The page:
A visit from The Healing Muse: 'Fathers'
Deirdre Neilen, PhD, shares a selection from Upstate‘s literary journal, “The Healing Muse,” every Sunday on “HealthLink on Air.” Neilen is the editor of the annual publication featuring fiction, poetry, essays and visual art focused on themes of medicine, illness, disability and healing. Read The Healing Muse Cafe Blog.
Today‘s selection is "Fathers" by Jamie Wendt. Order your copy of “The Healing Muse” today.
Deirdre Neilen, PhD: Jamie Wendt is an author of a poetry collection called "Fruit of the Earth." She gave us a beautiful portrait of a father-daughter relationship in her poem entitled "Fathers."
Father and daughter stitch their shoulders
together in the hospital room after
her mother/his wife escapes her body. How
does the lover's loss listen
to the 16-year-old's piercing silence?
They each break inside a future, without.
One of them places hands on knees,
bends a body, vomits into a bucket. One of them curls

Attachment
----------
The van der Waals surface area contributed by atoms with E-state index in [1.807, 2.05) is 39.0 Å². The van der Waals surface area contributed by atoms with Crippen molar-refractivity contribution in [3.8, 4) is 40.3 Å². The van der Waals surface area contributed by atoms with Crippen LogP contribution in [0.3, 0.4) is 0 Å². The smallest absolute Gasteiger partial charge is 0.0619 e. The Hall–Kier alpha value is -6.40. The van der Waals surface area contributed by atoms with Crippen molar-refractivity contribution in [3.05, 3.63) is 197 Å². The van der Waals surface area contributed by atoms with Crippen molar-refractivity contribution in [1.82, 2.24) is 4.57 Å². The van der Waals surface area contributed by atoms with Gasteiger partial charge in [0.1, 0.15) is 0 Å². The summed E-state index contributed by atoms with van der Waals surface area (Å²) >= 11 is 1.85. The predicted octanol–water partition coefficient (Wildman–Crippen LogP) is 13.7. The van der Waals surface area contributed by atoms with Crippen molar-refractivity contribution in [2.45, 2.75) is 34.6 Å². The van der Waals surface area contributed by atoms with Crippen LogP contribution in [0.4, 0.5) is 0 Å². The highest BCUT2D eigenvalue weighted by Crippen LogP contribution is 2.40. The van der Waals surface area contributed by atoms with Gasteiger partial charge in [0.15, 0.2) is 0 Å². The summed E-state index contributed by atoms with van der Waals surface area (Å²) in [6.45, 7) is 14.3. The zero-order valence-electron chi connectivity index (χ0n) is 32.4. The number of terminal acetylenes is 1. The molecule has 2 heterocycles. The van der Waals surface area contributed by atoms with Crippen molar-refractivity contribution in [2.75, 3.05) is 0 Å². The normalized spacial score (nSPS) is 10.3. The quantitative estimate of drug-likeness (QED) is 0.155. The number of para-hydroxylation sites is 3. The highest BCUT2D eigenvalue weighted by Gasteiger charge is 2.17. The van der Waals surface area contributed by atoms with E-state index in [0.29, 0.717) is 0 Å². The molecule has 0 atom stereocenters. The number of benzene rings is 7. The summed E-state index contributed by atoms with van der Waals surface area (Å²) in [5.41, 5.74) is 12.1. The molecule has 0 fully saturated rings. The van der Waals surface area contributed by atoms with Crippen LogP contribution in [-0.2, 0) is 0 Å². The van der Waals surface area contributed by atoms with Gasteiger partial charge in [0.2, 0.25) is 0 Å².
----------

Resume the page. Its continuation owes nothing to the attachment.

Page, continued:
fists, opens bluish lips as skin turns ashen, a rapid pulse. Life
is a conscious effort in a hospital room.
The daughter inhales antiseptic, the waxy polished floor,
yellow skin fainting to musty gray, tumor scented.
What do the eyes of a grown man
see at the loosening fatigue of his daughter?
Her wordless stare, her arms and legs collapsing
like an old, wild and silent tree.
Who is she?
Can he be a father alone? How does a man do that?
Children have lost fathers to wars. It is 1949.
His fingertips pace across the floral wallpaper.
Losing a devoted mother is a fairy tale,
a haunted, meat-infested forest
ripe and full of honeybees.
In a few years, she will marry
the young truant man who swing dances, tells embarrassing jokes.
Sitting at home at the curtained window, a father
digs a grave for the rest of his life.
Plans a wedding. Pays bills.
Keeps perfume bottles on his desk like gold.